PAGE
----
Four On Fifth

Our pick of Fifth Avenue’s best restaurants

The Palm Court Interior 2

 

Fifth Avenue may be most famous for its luxury department stores, multi-million-dollar addresses, and Museum Mile lining Central Park, but it’s also dotted with some prime dining spots. These four are worth a reservation.

With his new golf course opened in the Bronx as the most expensive municipal course in America—not to mention his eying a presidential candidacy—Donald Trump has been causing quite a stir in recent months. Diners who want a taste of the hullabaloo do best to go to Trump Grill, his restaurant in the Trump Tower. Its bustling dining room looks straight out of a Vanderbilt mansion, and its menu is exactly what one would imagine an American king eats every day. Only open for lunch, the Grill offers two prix-fixe menus, one with a choice of USDA Prime Angus steak as the entrée (filet or sirloin), and à la carte options like burrata bruschetta, jumbo lobster ravioli, the Trump Tower steak sandwich, and Ivanka’s Greek salad. (Fifth Ave. nr. 56th St.)

Walking into the Palm Court at the Plaza Hotel is like being transported back to the New York of Edith Wharton’s time. Its 2014 renovation by Thierry Despont took the dining room to new levels of old-money opulence, fashioned as a decorative feast with velvet chairs, lush potted palms, Bernardaud china, and its famous soaring stained-glass roof. Serving breakfast and afternoon tea, the Court is headed by celebrity chef Geoffrey Zakarian, who here keeps the fare as aristo-tinged as the setting: Hudson Valley oak-smoked salmon served with crème fraiche, fennel pollen, and a six-minute egg; brioche French toast with Grand-Marnier infused mousse; multiple set tea menus with six different sandwiches and seven pastries arranged like a spread from Sofia Coppola’s Marie Antoinette. If finger-food isn’t your thing though, grab a seat at the new round centerpiece bar and throw back a Plaza Classic Martini—stirred, not shaken. (Fifth Ave. at Central Park South)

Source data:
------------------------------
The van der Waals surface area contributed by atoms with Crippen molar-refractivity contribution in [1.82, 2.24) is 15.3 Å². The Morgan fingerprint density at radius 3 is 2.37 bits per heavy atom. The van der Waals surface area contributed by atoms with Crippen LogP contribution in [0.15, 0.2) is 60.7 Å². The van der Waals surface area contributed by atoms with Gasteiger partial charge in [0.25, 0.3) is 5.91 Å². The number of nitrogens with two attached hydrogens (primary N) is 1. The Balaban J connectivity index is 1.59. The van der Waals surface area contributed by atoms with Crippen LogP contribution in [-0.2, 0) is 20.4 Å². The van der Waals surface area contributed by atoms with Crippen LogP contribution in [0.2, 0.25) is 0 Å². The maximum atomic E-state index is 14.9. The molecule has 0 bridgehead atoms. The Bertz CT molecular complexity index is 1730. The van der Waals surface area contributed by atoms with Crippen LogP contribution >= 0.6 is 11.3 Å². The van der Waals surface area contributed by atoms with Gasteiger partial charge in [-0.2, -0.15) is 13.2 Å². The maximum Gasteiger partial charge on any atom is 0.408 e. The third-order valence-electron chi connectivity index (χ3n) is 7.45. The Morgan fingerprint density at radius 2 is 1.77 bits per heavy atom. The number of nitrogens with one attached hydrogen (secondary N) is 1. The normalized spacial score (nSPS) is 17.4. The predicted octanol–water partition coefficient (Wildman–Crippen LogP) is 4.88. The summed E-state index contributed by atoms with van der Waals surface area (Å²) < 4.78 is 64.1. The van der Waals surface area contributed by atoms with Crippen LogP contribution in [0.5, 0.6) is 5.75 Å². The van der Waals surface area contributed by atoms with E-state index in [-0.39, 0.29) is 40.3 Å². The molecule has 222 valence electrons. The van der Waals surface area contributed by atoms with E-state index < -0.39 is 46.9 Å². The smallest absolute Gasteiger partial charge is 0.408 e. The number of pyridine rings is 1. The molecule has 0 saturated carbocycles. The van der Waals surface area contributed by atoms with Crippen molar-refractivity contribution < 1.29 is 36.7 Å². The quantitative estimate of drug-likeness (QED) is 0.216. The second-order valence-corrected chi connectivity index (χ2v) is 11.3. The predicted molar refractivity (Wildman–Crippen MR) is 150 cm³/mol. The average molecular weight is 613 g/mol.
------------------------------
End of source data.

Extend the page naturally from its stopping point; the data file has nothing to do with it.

After successfully planting his name in culinary history with the Le Cirque and Circo restaurant chains, chef Sirio Maccioni opened Sirio Ristorante in 2012 as a more personal space—an intimate self-titled record after a series of platinum hits, if you will. That said, in Siro style it’s still glamorous as ever with a famous clientele, mahogany trimming, ten-page wine list, and setting inside the luxurious Pierre Hotel. But the tables are kept uncovered, warm lighting fills the space, and the menu is of approachable Italian fare. Yes, there are five different types of caviar, but there are also dressed-down pastas (ravioli with peas, ricotta, lemon sauce, and mint oil), meats and fish served with the appropriate vegetables (veal with brown butter and young vegetables; day boat scallops with corn purée and cauliflower), and a happy hour with dollar oysters and five-dollar beers. (Fifth Ave. nr. 60th St.)

It’s not often that a female chef sashays into the Midtown land of big businessmen with a bang, but Alex Guarnaschelli, star of Food Network shows like Iron Chef America and Chopped, has done so with flying colors at Butter Midtown. The second outpost of Butter—the original location down on Lafayette Street—here sprawls out in an enormous underground space with wood tables, wood floors, a wood bar, and windows that start halfway up the wall at street-level, reminding you you’re down in a merry rabbit hole, complete with an outdoor garden. Unlike more buttoned-up restaurants along Fifth, Butter attracts a youthful crowd—in energy, if not in age—and caters to them with their boozy brunch menu and easy-to-drink cocktails like the Rubus Cubed with vodka, prosecco, and raspberry sorbet. But the food is undeniably mature with dishes like Belgian endive and pear salad, duck prosciutto with rhubarb and parsley, and a $120 28-day aged Tomahawk steak for two. (45th St. nr. Fifth Ave.)